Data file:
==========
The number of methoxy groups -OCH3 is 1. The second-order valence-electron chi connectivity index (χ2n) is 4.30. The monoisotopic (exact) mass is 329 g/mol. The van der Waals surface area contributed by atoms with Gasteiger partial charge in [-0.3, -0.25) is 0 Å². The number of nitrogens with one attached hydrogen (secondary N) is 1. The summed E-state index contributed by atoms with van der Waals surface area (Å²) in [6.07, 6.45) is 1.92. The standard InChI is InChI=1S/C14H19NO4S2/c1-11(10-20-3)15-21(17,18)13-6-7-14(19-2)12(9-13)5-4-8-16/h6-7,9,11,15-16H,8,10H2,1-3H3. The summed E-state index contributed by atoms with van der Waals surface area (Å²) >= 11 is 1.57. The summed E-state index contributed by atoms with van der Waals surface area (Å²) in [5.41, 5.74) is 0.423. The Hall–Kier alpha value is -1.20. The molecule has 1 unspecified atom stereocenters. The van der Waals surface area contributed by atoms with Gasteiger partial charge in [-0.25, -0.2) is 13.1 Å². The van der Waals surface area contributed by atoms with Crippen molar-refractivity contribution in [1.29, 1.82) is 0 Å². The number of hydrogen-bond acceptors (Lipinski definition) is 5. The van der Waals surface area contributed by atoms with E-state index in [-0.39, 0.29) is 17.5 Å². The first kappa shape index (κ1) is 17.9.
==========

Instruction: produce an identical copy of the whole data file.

The number of methoxy groups -OCH3 is 1. The second-order valence-electron chi connectivity index (χ2n) is 4.30. The monoisotopic (exact) mass is 329 g/mol. The van der Waals surface area contributed by atoms with Gasteiger partial charge in [-0.3, -0.25) is 0 Å². The number of nitrogens with one attached hydrogen (secondary N) is 1. The summed E-state index contributed by atoms with van der Waals surface area (Å²) in [6.07, 6.45) is 1.92. The standard InChI is InChI=1S/C14H19NO4S2/c1-11(10-20-3)15-21(17,18)13-6-7-14(19-2)12(9-13)5-4-8-16/h6-7,9,11,15-16H,8,10H2,1-3H3. The summed E-state index contributed by atoms with van der Waals surface area (Å²) >= 11 is 1.57. The summed E-state index contributed by atoms with van der Waals surface area (Å²) in [5.41, 5.74) is 0.423. The Hall–Kier alpha value is -1.20. The molecule has 1 unspecified atom stereocenters. The van der Waals surface area contributed by atoms with Gasteiger partial charge in [-0.25, -0.2) is 13.1 Å². The van der Waals surface area contributed by atoms with Crippen molar-refractivity contribution in [1.29, 1.82) is 0 Å². The number of hydrogen-bond acceptors (Lipinski definition) is 5. The van der Waals surface area contributed by atoms with E-state index in [-0.39, 0.29) is 17.5 Å². The first kappa shape index (κ1) is 17.9.